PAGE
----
Commonly used dermatologic eponyms and characteristic skin signs are enormously helpful in guiding a diagnosis, even though they may not be pathonemonic. They include, on the nails, Aldrich-Mees' lines (syn.: Mees' lines), Beau's lines, Muehrcke's lines, Terry's nails, and half and half nails, often associated, respectively, with arsenic poisoning, acute stress or systemic illness, severe hypertension, liver disease and uremia, and, around the nails, Braverman's sign, associated with collagen-vascular disease. Elsewhere, one may see the Asboe-Hansen and Nikolsky's signs, indicative of the pemphigus group of diseases, Auspitz's sign, a classic finding in psoriasis, Borsieri's and Pasita's signs, seen in early scarlet fever, the butterfly rash, indicative of systemic lupus erythematosus, and the buffalo hump, seen in Cushing's disease and also in the more common corticosteroid toxicity. Gottron's papules and the heliotrope rash are signs of dermatomyositis. Janeway's lesions and Osler's nodes are seen in bacterial endocarditis. A Dennie-Morgan fold under the eye is seen in association with atopic disease. Koplik's spots are an early sign of rubeola. Fitzpatrick's sign is indicative of a benign lesion (dermatofibroma), whereas Hutchinson's sign is indicative of a malignant one (subungual melanoma). Petechiae are seen in many diseases, including fat embolization, particularly from a large bone fracture following trauma. Palpable purpura is indicative of leukocytoclastic vasculitis, and is an early, critical sign in Rickettsial diseases, including Rocky Mountain Spotted Fever, which must be diagnosed and treated early. Hyperpigmentation of areolae and scars is seen in Addison's disease. Acanthosis nigricans may indicate internal cancer, especially stomach cancer, whereas Bazex's syndrome occurs in synchrony with primary, usually squamous cancer, in the upper aerodigestive tract or metastatic cancer in cervical lymph nodes. Perioral pigmented macules or one or more cutaneous sebaceous neoplasms may be a sign of the Peutz-Jeghers or Muir-Torre syndrome, respectively, both associated also with intestinal polyps that have a malignant potential. Telangiectasiae in the perioral region may be associated with similar lesions internally in Osler-Weber-Rendu disease. Kerr's sign is indicative of spinal cord injury and Darier's sign of mastocytosis. Post proctoscopic periobital purpura (PPPP) is a phenomenon observed in some patients with systemic amyloidosis. Koebner's isomorphic response refers to the tendency of an established dermatosis, such as psoriasis, to arise in (a) site(s) of trauma, whereas Wolf's isotrophic response refers to a new dermatosis, such as tinea, not yet seen in the patient, arising in (a) site(s) of a former but different dermatosis, such as zoster.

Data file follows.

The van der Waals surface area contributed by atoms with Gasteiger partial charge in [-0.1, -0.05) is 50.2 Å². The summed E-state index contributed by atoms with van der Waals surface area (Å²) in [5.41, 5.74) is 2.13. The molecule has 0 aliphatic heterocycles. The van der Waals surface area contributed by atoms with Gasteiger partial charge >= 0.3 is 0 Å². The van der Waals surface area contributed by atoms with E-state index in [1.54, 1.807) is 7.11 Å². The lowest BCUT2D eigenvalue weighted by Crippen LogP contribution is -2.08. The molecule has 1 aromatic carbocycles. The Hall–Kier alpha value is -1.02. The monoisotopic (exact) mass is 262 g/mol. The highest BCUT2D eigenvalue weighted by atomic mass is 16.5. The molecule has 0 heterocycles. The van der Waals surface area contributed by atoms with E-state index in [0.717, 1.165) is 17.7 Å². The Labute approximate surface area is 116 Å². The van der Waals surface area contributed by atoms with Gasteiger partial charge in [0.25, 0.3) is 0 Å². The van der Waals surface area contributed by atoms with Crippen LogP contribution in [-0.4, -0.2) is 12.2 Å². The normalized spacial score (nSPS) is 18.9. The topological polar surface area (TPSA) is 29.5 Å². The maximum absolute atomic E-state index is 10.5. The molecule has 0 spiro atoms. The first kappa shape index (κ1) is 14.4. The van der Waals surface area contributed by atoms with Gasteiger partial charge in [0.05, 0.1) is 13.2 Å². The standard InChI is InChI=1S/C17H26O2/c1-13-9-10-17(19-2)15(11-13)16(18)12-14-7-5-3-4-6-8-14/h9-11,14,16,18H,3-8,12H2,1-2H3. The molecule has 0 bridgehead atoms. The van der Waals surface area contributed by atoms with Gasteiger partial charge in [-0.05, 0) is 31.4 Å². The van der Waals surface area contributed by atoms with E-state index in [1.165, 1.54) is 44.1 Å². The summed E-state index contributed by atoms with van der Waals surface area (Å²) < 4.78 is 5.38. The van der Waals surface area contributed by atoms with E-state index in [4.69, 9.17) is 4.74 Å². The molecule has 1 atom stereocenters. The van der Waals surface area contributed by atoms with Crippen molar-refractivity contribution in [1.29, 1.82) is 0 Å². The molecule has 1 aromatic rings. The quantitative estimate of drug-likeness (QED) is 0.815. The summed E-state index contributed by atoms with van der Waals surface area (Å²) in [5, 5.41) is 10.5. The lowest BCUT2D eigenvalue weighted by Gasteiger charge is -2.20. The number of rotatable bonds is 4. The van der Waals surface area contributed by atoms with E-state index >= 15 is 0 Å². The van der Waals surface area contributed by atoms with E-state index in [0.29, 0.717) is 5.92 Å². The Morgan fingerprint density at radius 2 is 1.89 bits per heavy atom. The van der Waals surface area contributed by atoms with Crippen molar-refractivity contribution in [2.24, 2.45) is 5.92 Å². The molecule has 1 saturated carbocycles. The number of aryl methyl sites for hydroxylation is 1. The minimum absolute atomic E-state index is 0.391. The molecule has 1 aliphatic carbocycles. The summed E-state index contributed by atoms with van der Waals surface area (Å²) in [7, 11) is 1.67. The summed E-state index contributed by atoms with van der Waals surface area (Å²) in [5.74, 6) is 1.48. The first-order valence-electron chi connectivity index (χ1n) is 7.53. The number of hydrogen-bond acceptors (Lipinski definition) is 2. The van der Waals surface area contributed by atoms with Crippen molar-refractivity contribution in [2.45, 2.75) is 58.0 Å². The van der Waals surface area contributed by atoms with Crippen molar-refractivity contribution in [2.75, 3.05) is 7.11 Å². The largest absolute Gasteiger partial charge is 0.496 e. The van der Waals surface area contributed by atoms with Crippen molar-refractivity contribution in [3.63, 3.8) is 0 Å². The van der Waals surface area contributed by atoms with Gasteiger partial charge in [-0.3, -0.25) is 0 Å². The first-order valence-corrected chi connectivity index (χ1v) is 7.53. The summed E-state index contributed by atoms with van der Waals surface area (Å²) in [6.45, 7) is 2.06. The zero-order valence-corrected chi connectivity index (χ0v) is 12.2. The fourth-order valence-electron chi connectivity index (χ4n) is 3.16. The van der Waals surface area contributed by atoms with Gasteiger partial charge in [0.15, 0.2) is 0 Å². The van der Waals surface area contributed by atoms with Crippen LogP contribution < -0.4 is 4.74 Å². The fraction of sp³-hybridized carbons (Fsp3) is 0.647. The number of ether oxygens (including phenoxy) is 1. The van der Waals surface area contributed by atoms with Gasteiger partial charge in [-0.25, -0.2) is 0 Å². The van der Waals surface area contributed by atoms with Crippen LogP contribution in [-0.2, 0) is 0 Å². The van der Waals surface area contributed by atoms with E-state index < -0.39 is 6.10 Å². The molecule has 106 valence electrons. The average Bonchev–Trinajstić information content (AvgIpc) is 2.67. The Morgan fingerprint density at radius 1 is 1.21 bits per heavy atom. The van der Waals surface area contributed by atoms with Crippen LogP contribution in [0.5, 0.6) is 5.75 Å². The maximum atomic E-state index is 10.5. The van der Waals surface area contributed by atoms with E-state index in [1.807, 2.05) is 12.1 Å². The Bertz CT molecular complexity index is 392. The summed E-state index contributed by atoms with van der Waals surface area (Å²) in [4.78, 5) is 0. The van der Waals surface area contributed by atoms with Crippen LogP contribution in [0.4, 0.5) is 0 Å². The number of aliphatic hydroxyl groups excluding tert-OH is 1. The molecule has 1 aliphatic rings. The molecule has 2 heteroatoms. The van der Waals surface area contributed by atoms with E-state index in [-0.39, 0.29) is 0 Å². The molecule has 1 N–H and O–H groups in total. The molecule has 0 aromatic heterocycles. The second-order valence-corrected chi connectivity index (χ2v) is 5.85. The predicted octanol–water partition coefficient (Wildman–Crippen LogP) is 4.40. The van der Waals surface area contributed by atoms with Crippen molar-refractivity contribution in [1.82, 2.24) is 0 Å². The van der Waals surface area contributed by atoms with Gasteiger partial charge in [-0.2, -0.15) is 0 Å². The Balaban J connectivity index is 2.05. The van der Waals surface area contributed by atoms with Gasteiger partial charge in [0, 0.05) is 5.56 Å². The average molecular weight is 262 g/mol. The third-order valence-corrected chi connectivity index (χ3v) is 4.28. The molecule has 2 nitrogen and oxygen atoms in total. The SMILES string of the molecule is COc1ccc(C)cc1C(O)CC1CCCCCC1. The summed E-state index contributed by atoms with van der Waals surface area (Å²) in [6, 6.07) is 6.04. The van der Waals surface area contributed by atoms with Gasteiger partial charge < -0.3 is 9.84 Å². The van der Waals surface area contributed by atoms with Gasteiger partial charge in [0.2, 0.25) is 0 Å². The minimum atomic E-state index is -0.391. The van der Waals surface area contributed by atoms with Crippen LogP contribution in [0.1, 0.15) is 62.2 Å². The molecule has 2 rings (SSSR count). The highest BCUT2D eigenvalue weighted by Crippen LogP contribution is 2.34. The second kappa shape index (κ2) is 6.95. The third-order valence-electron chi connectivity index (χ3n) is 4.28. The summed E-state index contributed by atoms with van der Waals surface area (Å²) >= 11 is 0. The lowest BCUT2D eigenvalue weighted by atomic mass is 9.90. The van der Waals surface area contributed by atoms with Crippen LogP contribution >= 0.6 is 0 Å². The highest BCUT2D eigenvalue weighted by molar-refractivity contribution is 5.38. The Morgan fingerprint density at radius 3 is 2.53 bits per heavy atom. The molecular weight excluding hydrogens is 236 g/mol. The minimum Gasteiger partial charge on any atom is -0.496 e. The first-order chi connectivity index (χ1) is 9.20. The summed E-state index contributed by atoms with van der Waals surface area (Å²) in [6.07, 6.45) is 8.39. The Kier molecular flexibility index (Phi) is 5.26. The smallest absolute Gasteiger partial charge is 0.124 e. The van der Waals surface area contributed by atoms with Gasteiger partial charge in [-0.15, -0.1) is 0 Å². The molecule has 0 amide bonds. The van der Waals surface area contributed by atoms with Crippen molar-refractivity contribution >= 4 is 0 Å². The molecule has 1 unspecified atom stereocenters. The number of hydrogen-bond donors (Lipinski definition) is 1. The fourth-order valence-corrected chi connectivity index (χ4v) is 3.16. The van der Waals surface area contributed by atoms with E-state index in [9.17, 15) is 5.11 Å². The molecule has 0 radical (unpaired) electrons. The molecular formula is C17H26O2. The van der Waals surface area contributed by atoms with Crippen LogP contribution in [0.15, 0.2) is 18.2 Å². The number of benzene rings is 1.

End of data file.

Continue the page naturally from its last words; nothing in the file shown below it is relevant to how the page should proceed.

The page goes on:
|Number of pages||12|
|Journal||Clinics in Dermatology|
|State||Published - Sep 2011|